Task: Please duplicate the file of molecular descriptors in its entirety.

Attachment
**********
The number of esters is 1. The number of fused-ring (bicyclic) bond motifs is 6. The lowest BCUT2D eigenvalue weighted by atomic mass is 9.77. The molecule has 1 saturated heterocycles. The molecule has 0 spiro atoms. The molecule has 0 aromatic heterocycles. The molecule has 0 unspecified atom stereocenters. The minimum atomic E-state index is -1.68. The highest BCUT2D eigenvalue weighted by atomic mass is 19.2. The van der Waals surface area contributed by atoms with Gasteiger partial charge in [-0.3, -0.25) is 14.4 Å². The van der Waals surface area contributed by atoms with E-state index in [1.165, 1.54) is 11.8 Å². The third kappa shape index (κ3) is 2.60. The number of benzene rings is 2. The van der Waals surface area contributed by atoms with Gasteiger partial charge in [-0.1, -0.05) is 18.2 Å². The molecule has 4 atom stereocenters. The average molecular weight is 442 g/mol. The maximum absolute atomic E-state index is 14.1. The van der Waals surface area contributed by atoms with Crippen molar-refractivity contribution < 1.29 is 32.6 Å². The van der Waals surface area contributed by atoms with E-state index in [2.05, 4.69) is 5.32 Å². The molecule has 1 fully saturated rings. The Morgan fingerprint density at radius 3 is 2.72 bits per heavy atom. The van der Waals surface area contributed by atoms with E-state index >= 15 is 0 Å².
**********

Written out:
The number of esters is 1. The number of fused-ring (bicyclic) bond motifs is 6. The lowest BCUT2D eigenvalue weighted by atomic mass is 9.77. The molecule has 1 saturated heterocycles. The molecule has 0 spiro atoms. The molecule has 0 aromatic heterocycles. The molecule has 0 unspecified atom stereocenters. The minimum atomic E-state index is -1.68. The highest BCUT2D eigenvalue weighted by atomic mass is 19.2. The van der Waals surface area contributed by atoms with Gasteiger partial charge in [-0.3, -0.25) is 14.4 Å². The van der Waals surface area contributed by atoms with E-state index in [1.165, 1.54) is 11.8 Å². The third kappa shape index (κ3) is 2.60. The number of benzene rings is 2. The van der Waals surface area contributed by atoms with Gasteiger partial charge in [-0.1, -0.05) is 18.2 Å². The molecule has 4 atom stereocenters. The average molecular weight is 442 g/mol. The maximum absolute atomic E-state index is 14.1. The van der Waals surface area contributed by atoms with Crippen molar-refractivity contribution < 1.29 is 32.6 Å². The van der Waals surface area contributed by atoms with E-state index in [2.05, 4.69) is 5.32 Å². The molecule has 1 fully saturated rings. The Morgan fingerprint density at radius 3 is 2.72 bits per heavy atom. The van der Waals surface area contributed by atoms with E-state index >= 15 is 0 Å².